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- Billy Elliot
- Runtime:110 min
- Release Date:2013-09-16 12:17:39
- Director: Stephen Daldry
- Genres: Comedy, Drama, Music
MOVIE REVIEW:Billy Elliot
This is a replacement comment.
Though the dance was passable here, the story is so vapid and
unembellished, I sat there looking for another movie. And I found one,
battling to get out. It was clever and true, overlooked because of the
mediocrity placed in front of it. You can find the tragedy of an eleven
year old girl in northern England. Her father was caught in an affair
and also fired, so he sits around the house getting drunk. Meanwhile
the topic of sex (urges, power and denial) pervades every moment of her
Debbie approaches menarche in this atmosphere which heightens her
curiosity about sex. She is rejected by her sexually frustrated mother,
so the attraction of sex combines with a need for companionship. Her
mother starts a ballet class for Debbie and her little girl peers, in
the hope that some of her lost accomplishment and youth will revive, if
not in Debbie, perhaps one of her friends. Thus, Debbie is transformed
into pupil from daughter. But neither Debbie nor any of the other girls
shows any talent or focus.
So her mother seizes on a boy Debbie's same age who wanders in. She
takes advantage of his own lack of identity — exacerbated from the
normal vortex of puberty by sexual confusion and the loss of his
mother. Debbie's mother gives this boy some focus and is able to charm
him into the enterprise of dance.
The core of the film is Debbie's attempts to come to terms with this
usurper sibling, by similarly trying to charm him with anything at her
disposal, including her childish sex. The battle between mother and
daughter for Billy takes on the more abstract battle between the charms
of sex and the drive for personal expression. Much of the real estate
of the film is taken up in Billy's reaction, including some dances
which play out this battle.
There's other guy stuff going on in the background as well, fights and
strikes but they merely are there to provide a loud noise to illustrate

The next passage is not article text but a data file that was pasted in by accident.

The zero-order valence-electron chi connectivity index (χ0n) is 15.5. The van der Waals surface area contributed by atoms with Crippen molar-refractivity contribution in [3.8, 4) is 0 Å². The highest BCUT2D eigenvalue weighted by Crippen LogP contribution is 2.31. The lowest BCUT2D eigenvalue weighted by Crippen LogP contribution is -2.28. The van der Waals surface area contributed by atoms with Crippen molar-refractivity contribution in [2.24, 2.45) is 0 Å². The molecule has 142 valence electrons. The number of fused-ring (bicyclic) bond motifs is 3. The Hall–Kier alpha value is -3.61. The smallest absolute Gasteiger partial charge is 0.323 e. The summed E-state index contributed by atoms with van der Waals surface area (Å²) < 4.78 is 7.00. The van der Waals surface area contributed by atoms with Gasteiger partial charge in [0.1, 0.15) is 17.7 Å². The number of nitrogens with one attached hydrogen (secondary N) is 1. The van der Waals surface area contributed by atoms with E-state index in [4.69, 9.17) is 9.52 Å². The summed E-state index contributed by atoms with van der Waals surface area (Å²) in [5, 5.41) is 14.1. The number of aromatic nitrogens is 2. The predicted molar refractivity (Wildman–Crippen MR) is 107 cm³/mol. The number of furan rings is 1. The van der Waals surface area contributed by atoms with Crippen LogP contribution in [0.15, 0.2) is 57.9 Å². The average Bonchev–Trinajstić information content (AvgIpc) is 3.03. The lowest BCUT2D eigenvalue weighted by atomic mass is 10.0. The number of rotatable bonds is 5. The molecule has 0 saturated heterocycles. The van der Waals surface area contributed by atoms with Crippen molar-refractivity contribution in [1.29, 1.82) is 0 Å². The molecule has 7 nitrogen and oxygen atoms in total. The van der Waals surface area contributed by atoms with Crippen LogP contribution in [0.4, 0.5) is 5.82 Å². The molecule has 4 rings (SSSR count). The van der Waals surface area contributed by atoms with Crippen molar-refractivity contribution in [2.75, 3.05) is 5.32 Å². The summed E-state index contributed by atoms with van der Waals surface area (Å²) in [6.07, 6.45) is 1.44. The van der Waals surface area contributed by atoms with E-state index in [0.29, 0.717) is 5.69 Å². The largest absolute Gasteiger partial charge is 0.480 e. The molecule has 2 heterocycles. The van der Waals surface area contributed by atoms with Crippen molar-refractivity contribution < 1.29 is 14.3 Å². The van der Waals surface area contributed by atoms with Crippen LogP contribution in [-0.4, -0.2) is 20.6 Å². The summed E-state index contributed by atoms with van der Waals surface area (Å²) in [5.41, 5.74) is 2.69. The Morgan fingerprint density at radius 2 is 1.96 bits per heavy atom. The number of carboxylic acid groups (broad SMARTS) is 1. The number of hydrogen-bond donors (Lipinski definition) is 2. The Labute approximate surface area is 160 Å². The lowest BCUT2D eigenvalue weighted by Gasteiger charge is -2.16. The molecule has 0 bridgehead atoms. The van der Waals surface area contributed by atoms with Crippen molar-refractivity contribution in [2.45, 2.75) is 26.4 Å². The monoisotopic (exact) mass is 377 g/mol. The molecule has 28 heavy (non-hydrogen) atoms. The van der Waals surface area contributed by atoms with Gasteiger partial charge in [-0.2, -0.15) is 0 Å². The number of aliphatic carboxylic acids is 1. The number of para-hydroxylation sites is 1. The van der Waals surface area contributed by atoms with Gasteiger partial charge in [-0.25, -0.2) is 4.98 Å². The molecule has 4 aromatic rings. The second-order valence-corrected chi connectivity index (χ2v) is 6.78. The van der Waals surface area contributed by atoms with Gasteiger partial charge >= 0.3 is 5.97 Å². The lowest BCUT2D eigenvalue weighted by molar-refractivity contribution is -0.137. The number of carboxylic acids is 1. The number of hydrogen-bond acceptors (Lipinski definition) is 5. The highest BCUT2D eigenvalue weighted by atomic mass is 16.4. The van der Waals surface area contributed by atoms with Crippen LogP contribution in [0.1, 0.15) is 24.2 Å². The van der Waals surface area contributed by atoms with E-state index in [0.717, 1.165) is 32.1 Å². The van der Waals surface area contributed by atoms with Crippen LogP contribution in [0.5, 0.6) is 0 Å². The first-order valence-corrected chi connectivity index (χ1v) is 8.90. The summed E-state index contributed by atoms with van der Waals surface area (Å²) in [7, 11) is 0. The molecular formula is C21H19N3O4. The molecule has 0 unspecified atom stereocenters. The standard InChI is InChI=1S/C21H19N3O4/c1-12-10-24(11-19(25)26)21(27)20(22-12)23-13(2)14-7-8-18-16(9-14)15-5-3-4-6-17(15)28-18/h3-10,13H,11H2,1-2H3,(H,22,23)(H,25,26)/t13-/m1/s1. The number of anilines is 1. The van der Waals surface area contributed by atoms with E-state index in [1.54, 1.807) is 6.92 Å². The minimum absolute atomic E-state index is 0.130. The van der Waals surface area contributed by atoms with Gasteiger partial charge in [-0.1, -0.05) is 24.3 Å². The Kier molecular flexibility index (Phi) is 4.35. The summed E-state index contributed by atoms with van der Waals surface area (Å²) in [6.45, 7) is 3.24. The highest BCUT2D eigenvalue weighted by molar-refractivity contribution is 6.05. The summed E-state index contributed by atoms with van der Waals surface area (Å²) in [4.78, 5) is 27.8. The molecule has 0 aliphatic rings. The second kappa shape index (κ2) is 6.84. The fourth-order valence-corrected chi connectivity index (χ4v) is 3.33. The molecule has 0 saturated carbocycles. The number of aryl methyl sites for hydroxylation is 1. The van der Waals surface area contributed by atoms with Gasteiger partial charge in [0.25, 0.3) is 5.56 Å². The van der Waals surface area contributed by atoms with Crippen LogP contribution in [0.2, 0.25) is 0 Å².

the challenge of little-girlness. Ultimately, Debbie loses the battle
because Billy is really gay (something the mother sees straightaway),
and she is presumably doomed to a wasted life as non-entity in a dying
coal town. (At the end, we see Billy's lover, the grownup, more clearly
gay childhood friend.)
Nicola Blackwell utterly steals this film as Debbie, shining completely
through all the noise and motion that swirls around her. There is an
unforgettable scene where after a pillow fight, with Billy on top of
her, she strokes his cheek– one of the strongest images of the entire
year. (The next time we see her, she plays Lolita, offering herself
opencrotched and lollipop sucking. It is the last time we see her.
Afterwards, her surrogate takes the place: the little blond girl who is
consistently outside his back yard.)
That stroking scene establishes the emotional apogee. She also has the
perigee (the comic center): when walking with Billy, she holds a stick
against the wall, then walks by lined up cops, similarly holding the
stick against their genitals protected by shields.
You might enjoy this — be transported into how a sexually frustrated
little girl imagines the world — much more powerful than 'Dancer in
Brisk and sprightly movie about a little boy growing up in a
working-class English village who wants to train for ballet, much to
the displeasure of his dad.
Jamie Bell gives a tremendous performance as Billy, an angry youngster
who doesn't understand why he should be ashamed of something he loves,
particularly since that something gives him a means of expression for
his juvenile frustration and anger. The other standout is Julie
Walters, spectacular as Billy's firecracker of a dance instructor. A
scene in which she and Billy dance together, giving wild vent to their
love of the art form, is the film's highlight.
this is easily the best dance movie i have ever seen. Little Jamie Bell
has so much energy and charisma that it's just unbelievable.
The film is about finding your passion (oy, it shows that ballet is no
homo, even if your best mate is) and about your parents realizing and
accepting it. The key is never to let go of your visions and dream big.
And hey, who in a million years would choose boxing or wrestling over
dance? That's my question of the day.
Dance to express. And that's all Billy does. Unleashing all the pain
and negative energy by dancing, Billy manages to impress everyone, and
finally fulfil his dream of becoming a real ballet dancer. Because
dancers are athletes, just like all the boxers and football players who
dwell in that little mining town.
The actors do very well, especially Billy and his family. I'm not even
going to tell about Julie Walters, brilliant as ever. Jackie Elliot is
so dominant and powerful, i would certainly not dare to cross him as a
father in this film. "Boys don't do ballet! Arghhhh!" All in all, Billy
Elliot is an excellent watch, refreshing, touching, emotional,
sensible, funny and has heart. I could go on for another hundred words.
"I feel like flying, like a bird, like electricity." That's all dancing
is about. I really liked this movie. Big time.
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